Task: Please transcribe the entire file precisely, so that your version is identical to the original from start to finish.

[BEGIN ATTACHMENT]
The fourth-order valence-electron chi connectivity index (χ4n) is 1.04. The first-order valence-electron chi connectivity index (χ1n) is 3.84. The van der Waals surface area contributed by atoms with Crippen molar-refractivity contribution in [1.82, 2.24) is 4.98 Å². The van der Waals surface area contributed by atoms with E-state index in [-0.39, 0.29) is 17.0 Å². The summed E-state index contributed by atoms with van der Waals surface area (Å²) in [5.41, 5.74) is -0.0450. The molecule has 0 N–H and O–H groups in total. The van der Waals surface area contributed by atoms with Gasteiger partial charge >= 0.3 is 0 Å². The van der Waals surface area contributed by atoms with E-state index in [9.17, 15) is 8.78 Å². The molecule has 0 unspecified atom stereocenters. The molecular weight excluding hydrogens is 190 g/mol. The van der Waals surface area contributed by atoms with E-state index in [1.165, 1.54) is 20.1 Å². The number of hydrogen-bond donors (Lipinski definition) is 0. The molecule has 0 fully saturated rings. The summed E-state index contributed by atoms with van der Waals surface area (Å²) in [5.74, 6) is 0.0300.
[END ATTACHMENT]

The fourth-order valence-electron chi connectivity index (χ4n) is 1.04. The first-order valence-electron chi connectivity index (χ1n) is 3.84. The van der Waals surface area contributed by atoms with Crippen molar-refractivity contribution in [1.82, 2.24) is 4.98 Å². The van der Waals surface area contributed by atoms with E-state index in [-0.39, 0.29) is 17.0 Å². The summed E-state index contributed by atoms with van der Waals surface area (Å²) in [5.41, 5.74) is -0.0450. The molecule has 0 N–H and O–H groups in total. The van der Waals surface area contributed by atoms with Gasteiger partial charge >= 0.3 is 0 Å². The van der Waals surface area contributed by atoms with E-state index in [9.17, 15) is 8.78 Å². The molecule has 0 unspecified atom stereocenters. The molecular weight excluding hydrogens is 190 g/mol. The van der Waals surface area contributed by atoms with E-state index in [1.165, 1.54) is 20.1 Å². The number of hydrogen-bond donors (Lipinski definition) is 0. The molecule has 0 fully saturated rings. The summed E-state index contributed by atoms with van der Waals surface area (Å²) in [5.74, 6) is 0.0300.